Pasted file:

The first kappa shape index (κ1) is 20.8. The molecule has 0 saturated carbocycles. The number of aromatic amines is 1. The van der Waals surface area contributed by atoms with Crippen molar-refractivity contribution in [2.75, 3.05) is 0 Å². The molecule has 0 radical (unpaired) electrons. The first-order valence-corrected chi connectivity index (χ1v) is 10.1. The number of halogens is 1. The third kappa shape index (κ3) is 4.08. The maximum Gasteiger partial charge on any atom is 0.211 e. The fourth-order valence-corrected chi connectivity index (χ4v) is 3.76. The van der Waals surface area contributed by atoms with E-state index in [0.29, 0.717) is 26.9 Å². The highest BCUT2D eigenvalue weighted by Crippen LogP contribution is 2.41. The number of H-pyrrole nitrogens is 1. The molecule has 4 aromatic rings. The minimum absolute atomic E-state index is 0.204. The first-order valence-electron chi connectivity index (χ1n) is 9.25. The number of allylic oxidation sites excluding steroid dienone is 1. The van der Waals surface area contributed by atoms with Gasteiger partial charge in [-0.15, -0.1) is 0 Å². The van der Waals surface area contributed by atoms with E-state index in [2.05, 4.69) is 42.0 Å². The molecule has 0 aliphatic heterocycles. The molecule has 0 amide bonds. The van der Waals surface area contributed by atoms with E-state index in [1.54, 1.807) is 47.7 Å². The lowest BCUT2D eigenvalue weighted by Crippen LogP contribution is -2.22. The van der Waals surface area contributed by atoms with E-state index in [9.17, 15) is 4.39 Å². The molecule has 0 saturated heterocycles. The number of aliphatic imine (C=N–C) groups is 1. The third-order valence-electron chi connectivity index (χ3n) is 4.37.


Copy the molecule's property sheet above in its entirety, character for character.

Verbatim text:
The first kappa shape index (κ1) is 20.8. The molecule has 0 saturated carbocycles. The number of aromatic amines is 1. The van der Waals surface area contributed by atoms with Crippen molar-refractivity contribution in [2.75, 3.05) is 0 Å². The molecule has 0 radical (unpaired) electrons. The first-order valence-corrected chi connectivity index (χ1v) is 10.1. The number of halogens is 1. The third kappa shape index (κ3) is 4.08. The maximum Gasteiger partial charge on any atom is 0.211 e. The fourth-order valence-corrected chi connectivity index (χ4v) is 3.76. The van der Waals surface area contributed by atoms with E-state index in [0.29, 0.717) is 26.9 Å². The highest BCUT2D eigenvalue weighted by Crippen LogP contribution is 2.41. The number of H-pyrrole nitrogens is 1. The molecule has 4 aromatic rings. The minimum absolute atomic E-state index is 0.204. The first-order valence-electron chi connectivity index (χ1n) is 9.25. The number of allylic oxidation sites excluding steroid dienone is 1. The van der Waals surface area contributed by atoms with Gasteiger partial charge in [-0.15, -0.1) is 0 Å². The van der Waals surface area contributed by atoms with E-state index in [2.05, 4.69) is 42.0 Å². The molecule has 0 aliphatic heterocycles. The molecule has 0 amide bonds. The van der Waals surface area contributed by atoms with E-state index in [1.54, 1.807) is 47.7 Å². The lowest BCUT2D eigenvalue weighted by Crippen LogP contribution is -2.22. The van der Waals surface area contributed by atoms with E-state index in [9.17, 15) is 4.39 Å². The molecule has 0 saturated heterocycles. The number of aliphatic imine (C=N–C) groups is 1. The third-order valence-electron chi connectivity index (χ3n) is 4.37.